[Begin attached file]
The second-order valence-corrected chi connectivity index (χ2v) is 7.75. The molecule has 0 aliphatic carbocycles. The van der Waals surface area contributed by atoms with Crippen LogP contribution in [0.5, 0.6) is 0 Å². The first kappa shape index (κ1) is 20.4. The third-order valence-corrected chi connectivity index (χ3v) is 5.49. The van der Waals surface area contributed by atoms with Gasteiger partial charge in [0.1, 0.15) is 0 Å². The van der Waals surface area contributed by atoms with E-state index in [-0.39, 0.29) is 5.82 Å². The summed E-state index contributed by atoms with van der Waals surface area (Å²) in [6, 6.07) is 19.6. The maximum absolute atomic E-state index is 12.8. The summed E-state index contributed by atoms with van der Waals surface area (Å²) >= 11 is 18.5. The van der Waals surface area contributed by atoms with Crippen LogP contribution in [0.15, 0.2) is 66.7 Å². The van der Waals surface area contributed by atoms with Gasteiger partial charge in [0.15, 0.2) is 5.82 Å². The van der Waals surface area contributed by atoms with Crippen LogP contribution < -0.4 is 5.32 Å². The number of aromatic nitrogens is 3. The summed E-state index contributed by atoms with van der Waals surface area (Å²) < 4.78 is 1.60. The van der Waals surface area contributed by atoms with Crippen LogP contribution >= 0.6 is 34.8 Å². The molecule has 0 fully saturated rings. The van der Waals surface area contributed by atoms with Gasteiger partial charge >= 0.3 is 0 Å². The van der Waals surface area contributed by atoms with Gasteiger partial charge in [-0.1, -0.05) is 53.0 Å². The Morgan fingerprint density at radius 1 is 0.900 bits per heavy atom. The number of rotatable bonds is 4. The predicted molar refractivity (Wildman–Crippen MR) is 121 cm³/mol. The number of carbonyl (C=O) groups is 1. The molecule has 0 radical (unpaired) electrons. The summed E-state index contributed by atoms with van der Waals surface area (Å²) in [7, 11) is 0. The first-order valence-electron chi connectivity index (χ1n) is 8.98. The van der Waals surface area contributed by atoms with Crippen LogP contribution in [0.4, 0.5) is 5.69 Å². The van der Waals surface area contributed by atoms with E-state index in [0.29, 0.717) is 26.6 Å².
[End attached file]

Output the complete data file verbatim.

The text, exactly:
The second-order valence-corrected chi connectivity index (χ2v) is 7.75. The molecule has 0 aliphatic carbocycles. The van der Waals surface area contributed by atoms with Crippen LogP contribution in [0.5, 0.6) is 0 Å². The first kappa shape index (κ1) is 20.4. The third-order valence-corrected chi connectivity index (χ3v) is 5.49. The van der Waals surface area contributed by atoms with Gasteiger partial charge in [0.1, 0.15) is 0 Å². The van der Waals surface area contributed by atoms with E-state index in [-0.39, 0.29) is 5.82 Å². The summed E-state index contributed by atoms with van der Waals surface area (Å²) in [6, 6.07) is 19.6. The maximum absolute atomic E-state index is 12.8. The summed E-state index contributed by atoms with van der Waals surface area (Å²) >= 11 is 18.5. The van der Waals surface area contributed by atoms with Crippen LogP contribution in [0.15, 0.2) is 66.7 Å². The van der Waals surface area contributed by atoms with Gasteiger partial charge in [0.15, 0.2) is 5.82 Å². The van der Waals surface area contributed by atoms with Crippen LogP contribution < -0.4 is 5.32 Å². The number of aromatic nitrogens is 3. The summed E-state index contributed by atoms with van der Waals surface area (Å²) < 4.78 is 1.60. The van der Waals surface area contributed by atoms with Crippen LogP contribution >= 0.6 is 34.8 Å². The molecule has 0 fully saturated rings. The van der Waals surface area contributed by atoms with Gasteiger partial charge >= 0.3 is 0 Å². The van der Waals surface area contributed by atoms with Gasteiger partial charge in [-0.1, -0.05) is 53.0 Å². The Morgan fingerprint density at radius 1 is 0.900 bits per heavy atom. The number of rotatable bonds is 4. The predicted molar refractivity (Wildman–Crippen MR) is 121 cm³/mol. The number of carbonyl (C=O) groups is 1. The molecule has 0 radical (unpaired) electrons. The summed E-state index contributed by atoms with van der Waals surface area (Å²) in [7, 11) is 0. The first-order valence-electron chi connectivity index (χ1n) is 8.98. The van der Waals surface area contributed by atoms with Crippen LogP contribution in [0.4, 0.5) is 5.69 Å². The van der Waals surface area contributed by atoms with E-state index in [0.29, 0.717) is 26.6 Å².